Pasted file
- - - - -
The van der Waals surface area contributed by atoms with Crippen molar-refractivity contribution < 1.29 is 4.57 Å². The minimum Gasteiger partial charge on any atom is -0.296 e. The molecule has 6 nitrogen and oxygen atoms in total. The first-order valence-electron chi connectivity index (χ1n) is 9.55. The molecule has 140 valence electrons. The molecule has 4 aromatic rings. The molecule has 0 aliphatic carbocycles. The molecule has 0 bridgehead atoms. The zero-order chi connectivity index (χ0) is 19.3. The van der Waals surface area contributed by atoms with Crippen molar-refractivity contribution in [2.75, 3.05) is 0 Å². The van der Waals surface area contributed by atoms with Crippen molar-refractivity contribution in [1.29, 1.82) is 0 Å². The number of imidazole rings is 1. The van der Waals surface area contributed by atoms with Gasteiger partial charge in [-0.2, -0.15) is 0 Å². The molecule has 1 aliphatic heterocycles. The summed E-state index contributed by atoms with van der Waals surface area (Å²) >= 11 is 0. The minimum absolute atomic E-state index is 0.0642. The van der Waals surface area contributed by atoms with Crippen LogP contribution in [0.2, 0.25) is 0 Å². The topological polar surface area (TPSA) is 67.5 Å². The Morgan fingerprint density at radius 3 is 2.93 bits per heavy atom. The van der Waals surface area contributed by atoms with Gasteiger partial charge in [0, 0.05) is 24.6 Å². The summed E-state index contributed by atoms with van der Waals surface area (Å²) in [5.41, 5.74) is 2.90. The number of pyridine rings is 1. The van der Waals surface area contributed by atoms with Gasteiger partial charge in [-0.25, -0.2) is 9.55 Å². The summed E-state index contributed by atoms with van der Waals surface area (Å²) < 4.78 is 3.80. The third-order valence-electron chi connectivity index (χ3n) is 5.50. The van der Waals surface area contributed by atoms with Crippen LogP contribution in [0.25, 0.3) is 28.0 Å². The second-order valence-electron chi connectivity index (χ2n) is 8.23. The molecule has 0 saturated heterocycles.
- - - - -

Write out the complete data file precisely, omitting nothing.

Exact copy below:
The van der Waals surface area contributed by atoms with Crippen molar-refractivity contribution < 1.29 is 4.57 Å². The minimum Gasteiger partial charge on any atom is -0.296 e. The molecule has 6 nitrogen and oxygen atoms in total. The first-order valence-electron chi connectivity index (χ1n) is 9.55. The molecule has 140 valence electrons. The molecule has 4 aromatic rings. The molecule has 0 aliphatic carbocycles. The molecule has 0 bridgehead atoms. The zero-order chi connectivity index (χ0) is 19.3. The van der Waals surface area contributed by atoms with Crippen molar-refractivity contribution in [2.75, 3.05) is 0 Å². The van der Waals surface area contributed by atoms with Crippen molar-refractivity contribution in [1.29, 1.82) is 0 Å². The number of imidazole rings is 1. The van der Waals surface area contributed by atoms with Gasteiger partial charge in [-0.2, -0.15) is 0 Å². The molecule has 1 aliphatic heterocycles. The summed E-state index contributed by atoms with van der Waals surface area (Å²) >= 11 is 0. The minimum absolute atomic E-state index is 0.0642. The van der Waals surface area contributed by atoms with Crippen LogP contribution in [0.2, 0.25) is 0 Å². The topological polar surface area (TPSA) is 67.5 Å². The Morgan fingerprint density at radius 3 is 2.93 bits per heavy atom. The van der Waals surface area contributed by atoms with Gasteiger partial charge in [0, 0.05) is 24.6 Å². The summed E-state index contributed by atoms with van der Waals surface area (Å²) in [5.41, 5.74) is 2.90. The number of pyridine rings is 1. The van der Waals surface area contributed by atoms with Gasteiger partial charge in [-0.25, -0.2) is 9.55 Å². The summed E-state index contributed by atoms with van der Waals surface area (Å²) < 4.78 is 3.80. The third-order valence-electron chi connectivity index (χ3n) is 5.50. The van der Waals surface area contributed by atoms with Crippen LogP contribution in [0.25, 0.3) is 28.0 Å². The second-order valence-electron chi connectivity index (χ2n) is 8.23. The molecule has 0 saturated heterocycles.